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Quality of life in patients with various Barrett's esophagus associated health states



The management of Barrett's esophagus (BE), particularly high grade dysplasia (HGD), is an area of much debate and controversy. Surgical esophagectomy, intensive endoscopic surveillance and mucosal ablative techniques, especially photodynamic therapy (PDT), have been proposed as possible management strategies. The purpose of this study was to determine the health related quality of life associated with Barrett's esophagus and many of the pivotal health states associated with Barrett's HGD management.


20 patients with Barrett's esophagus were enrolled in a pilot survey study at a large urban hospital. The utility of Barrett's esophagus without dysplasia (current health state) as well as various health states associated with HGD management (hypothetical states as the subject did not have HGD) were measured using a validated health utility instrument (Paper Standard Gamble). These specific health states were chosen for the study because they are considered pivotal in Barrett's HGD decision making. Information regarding Barrett's HGD was presented to the subject in a standardized format that was designed to be easily comprehendible.


The average utility scores (0–1 with 0 = death and 1 = perfect health) for the various Barrett's esophagus associated states were: BE without dysplasia-0.95; Post-esophagectomy for HGD with dysphagia-0.92; Post-PDT for HGD with recurrence uncertainty-0.93; Post-PDT for HGD with recurrence uncertainty and dysphagia-0.91; Intensive endoscopic surveillance for HGD-0.90.


We present the scores for utilities associated with Barrett's esophagus as well as various states associated with the management of HGD. The results of our study may be useful in advising patients and providers regarding expected outcomes of the various HGD management strategies as well as providing utility scores for future cost-effectiveness analyses.


Barrett's esophagus (BE) is a result of chronic reflux disease and is a risk factor for esophageal adenocarcinoma [1] following a proposed dysplasia-carcinoma sequence: intestinal metaplasia (BE); to low grade dysplasia (LGD); to high grade dysplasia (HGD); to adenocarcinoma. Daily symptoms of gastroesophageal reflux disease have been reported in 7% of the population [2] and is of public concern because of the alarming rise in esophageal adenocarcinoma incidence in the past two decades [3].

Although surgical esophagectomy is considered by many as the standard management for esophageal cancer in those patients who are operative candidates, a consensus regarding the optimal management of HGD does not exist. Publications have reported a wide range 27–73% [410] of missed and concomitant cancers when patients with HGD detected by endoscopic biopsy undergo surgical resection. Advocates of surgery have therefore proposed that all patients with HGD should undergo prophylactic esophagectomy [11]. However, the morbidity and mortality associated with surgical esophagectomy is of considerable concern [12]. Furthermore, the largest published study to date of more than 1000 patients with over a 7 year period of follow-up found that the 'missed' esophageal cancer rate in HGD was lower than previous reports [13], further arguing that the risks of surgery may outweigh the potential benefits and that endoscopic surveillance may be a reasonable strategy.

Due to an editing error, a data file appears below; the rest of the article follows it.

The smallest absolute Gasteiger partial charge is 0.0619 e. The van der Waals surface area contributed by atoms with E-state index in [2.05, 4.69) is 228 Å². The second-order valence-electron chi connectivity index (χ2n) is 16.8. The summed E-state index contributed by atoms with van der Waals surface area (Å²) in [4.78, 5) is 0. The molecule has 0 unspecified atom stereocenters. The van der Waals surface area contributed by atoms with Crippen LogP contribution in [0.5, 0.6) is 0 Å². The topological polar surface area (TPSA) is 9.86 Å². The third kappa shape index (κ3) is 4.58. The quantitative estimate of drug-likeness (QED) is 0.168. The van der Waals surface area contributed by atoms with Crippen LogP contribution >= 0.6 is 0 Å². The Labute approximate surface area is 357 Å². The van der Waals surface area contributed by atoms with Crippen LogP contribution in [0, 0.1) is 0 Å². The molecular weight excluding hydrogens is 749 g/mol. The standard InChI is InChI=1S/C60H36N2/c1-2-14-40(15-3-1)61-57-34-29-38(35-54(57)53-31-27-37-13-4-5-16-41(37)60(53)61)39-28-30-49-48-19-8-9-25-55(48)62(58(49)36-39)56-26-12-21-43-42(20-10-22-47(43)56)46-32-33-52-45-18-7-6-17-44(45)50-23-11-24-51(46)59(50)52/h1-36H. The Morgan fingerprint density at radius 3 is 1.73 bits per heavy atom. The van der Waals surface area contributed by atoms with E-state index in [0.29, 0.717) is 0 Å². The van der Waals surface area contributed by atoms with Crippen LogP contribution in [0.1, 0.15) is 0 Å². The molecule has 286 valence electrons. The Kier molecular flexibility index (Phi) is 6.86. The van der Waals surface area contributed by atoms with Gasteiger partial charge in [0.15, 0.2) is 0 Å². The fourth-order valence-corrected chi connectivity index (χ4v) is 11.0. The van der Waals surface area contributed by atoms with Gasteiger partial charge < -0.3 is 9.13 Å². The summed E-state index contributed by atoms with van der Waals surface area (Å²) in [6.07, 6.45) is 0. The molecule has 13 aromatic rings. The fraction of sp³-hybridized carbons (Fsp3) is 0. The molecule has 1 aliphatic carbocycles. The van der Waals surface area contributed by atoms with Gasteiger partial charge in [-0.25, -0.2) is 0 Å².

Mucosal ablation is an area of much current investigation and provides an intermediate option between surgery and endoscopic surveillance, with the most data available for photodynamic therapy (PDT). PDT is an endoscopic ablative treatment that has successfully treated patients with BE and early esophageal cancer or HGD who have traditionally been poor operative candidates for esophagectomy [14]. Although larger studies demonstrating PDT's long-term efficacy are not currently available, if proven effective, the low mortality and morbidity associated with PDT and the fact that patients can be treated on an outpatient basis make it an attractive potential first-line therapy of BE with HGD. Furthermore, a published cost-effectiveness analysis [15] suggested PDT could be a preferred strategy, but only if the quality of life after PDT was relatively high. The purpose of this pilot study was to determine the utility of health states associated with Barrett's esophagus and Barrett's HGD management, in order to elucidate the outcomes of different management strategies and inform clinical decision making. Utility assessment is a particularly appealing quality of life measure because it incorporates all aspect of health into a single number (between 0 and 1) with the extreme endpoints of death and perfect health [16].



Patients with documented (by histology) Barrett's esophagus over the age of 18 who were either having an endoscopy or a clinic visit within the Massachusetts General Hospital (large, urban hospital) GI Associates' practice were identified by one of the investigators using the practice's patient scheduling system. Subjects gave informed consent prior to participation and received no remuneration.

After permission was obtained from the patient's physician, the investigator invited the potential subject to participate. A total of 26 patients were asked to participate in this study and 20 completed the study. The institutional review board overseeing human research at the Massachusetts General Hospital approved the study.

Patients recruited in the endoscopy unit (18/20) were approached prior to their endoscopy, and if willing, a future telephone appointment was made to administer the questionnaire. The subject was also given written copies of the questionnaires (described in next section) in a packet to take home for review prior to the telephone call. Alternatively, if the subject was recruited in the outpatient clinic (2/20), the questionnaire was administered in person after the scheduled physician visit.